#ChallengeAccepted – sorry, what challenge, exactly?
The past few months have seen a number of so-called ‘challenges’, with people posting photos for 10 consecutive days about parenthood / friends / travel / whatever else catches their fancy.
People are tagged, things are posted, and the cycle continues, because as the lockdown has restricted our ability to post pictures of ourselves standing in front of things, so must we find new and creative ways to gather likes.
(Side note – if you get tagged and you don’t post, does it work like the chain emails from back in the day, with 10 years of bad luck? Or is it like breaking a mirror and seven years of bad luck?)
This week, it’s all about posting a black and white selfie with the hashtag #ChallengeAccepted, and a quote about empowering women.
Or, as an Instagram spokesperson put it, the hashtag is “meant to celebrate strength, spread love, and remind all women that supporting each other is everything”.
Yup, that’s a cause we can all get behind.
Not that everyone is convinced of the supportive and altruistic nature of the hashtag’s success, which at the time of writing has well in excess of five million posts on Instagram alone.
As an example, here’s The Cut:
According to most dictionaries, the word challenge indicates a difficult, complex task or situation to be conquered; a charged invitation to action; or a rejoinder to someone’s argument.
According to the informal tenets of social media, however, the word challenge typically means “posting a photo of yourself in a certain context, oftentimes for an ostensibly good cause, ideally looking attractive.”
Or, put another way:
I literally cannot get over challenge accepted, here’s a hot photo of myself because I support women
— Caroline Moss (@CarolineMoss) July 28, 2020
We’ll come back to the above in a bit, but let’s focus on where the hashtag started.
There are multiple different claims, but one that has been widely shared pertains to efforts to raise awareness around femicide in Turkey.
This account lays out the how and why:
View this post on Instagram
I have received several requests that wanted me to share this as a post as well. So here goes. I hope this will be able to inform people as to what is going on in Turkey and why the black and white photo challenge exists. Thank you all for sharing this information. #blackandwhite #challengeaccepted #womensupportingwomen #mensupportingwomen #istanbulanlaşmasıyaşatır #blackandwhitechallenge #istanbulsözleşmesiyaşatır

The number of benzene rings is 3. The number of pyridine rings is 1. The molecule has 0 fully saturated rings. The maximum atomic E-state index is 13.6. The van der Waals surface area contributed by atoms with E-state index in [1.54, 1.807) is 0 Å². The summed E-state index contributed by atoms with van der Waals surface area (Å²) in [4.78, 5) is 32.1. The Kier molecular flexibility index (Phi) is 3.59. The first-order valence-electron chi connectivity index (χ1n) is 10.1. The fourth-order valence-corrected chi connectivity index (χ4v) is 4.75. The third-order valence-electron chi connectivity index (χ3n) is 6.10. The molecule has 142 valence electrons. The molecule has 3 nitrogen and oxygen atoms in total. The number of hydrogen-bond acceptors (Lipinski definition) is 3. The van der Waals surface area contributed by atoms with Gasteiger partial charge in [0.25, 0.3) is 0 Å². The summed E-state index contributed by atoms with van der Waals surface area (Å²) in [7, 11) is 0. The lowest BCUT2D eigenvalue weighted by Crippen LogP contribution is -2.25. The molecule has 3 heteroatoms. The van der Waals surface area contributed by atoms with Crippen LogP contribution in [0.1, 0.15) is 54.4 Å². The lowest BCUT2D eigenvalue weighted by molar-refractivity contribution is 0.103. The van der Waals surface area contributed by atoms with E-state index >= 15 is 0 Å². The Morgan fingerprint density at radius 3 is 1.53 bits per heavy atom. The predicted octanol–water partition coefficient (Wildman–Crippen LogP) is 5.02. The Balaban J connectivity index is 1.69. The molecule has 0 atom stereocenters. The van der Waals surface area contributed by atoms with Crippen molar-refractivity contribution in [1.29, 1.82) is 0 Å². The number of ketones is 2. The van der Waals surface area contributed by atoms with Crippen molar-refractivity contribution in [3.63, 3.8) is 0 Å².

In a South African context, where femicide and gender-based violence have tragically become a daily part of simply existing, that’s all the more pertinent.
#ChallengeAccepted was also a popular hashtag back in 2016, centred around efforts to raise awareness for cancer, although the current ‘spike’ in posts can be traced to a post by Brazilian journalist Ana Paula Padrão from 11 days ago.
Others have speculated that it may have become increasingly popular after the inspiring speech by Representative Alexandria Ocasio-Cortez, in response to being called a “f*cking bitch” by a male colleague.
Again, all noble causes, but what actual, tangible, impact does this have? This from Harper’s BAZAAR:
Ali Segel, cohost of the podcast Web Crawlers, wrote on Twitter, “I challenge everyone who has posted a black and white photo to post a screenshot of the organization or charity they’ve donated to that actually supports women. Thanks!”
She later added, “Im just saying… as women…could we possibly…equate empowerment….and solidarity…with more….than a selfie…..that is all.”
Hashtags and posts – cool. Meaningful action – better.
Cosmo has a few suggestions:
So, instead of posting pictures of yourself, which we can all do literally any time because it is Instagram after all, consider this: Post a photo and a bio of women who inspire you, post and tag women-owned businesses, celebrate trans women and share resources that will help curb the violence systemically carried out against them, post GoFundMes for women in need, or post organizations that are committed to uplifting and supporting women beyond Instagram.
You can still post your smouldering selfie, and get that dopamine hit as the likes roll in, but perhaps it’s worth considering ways you can really make your actions count.
But hey, you do you, and show support to other women however you see fit.
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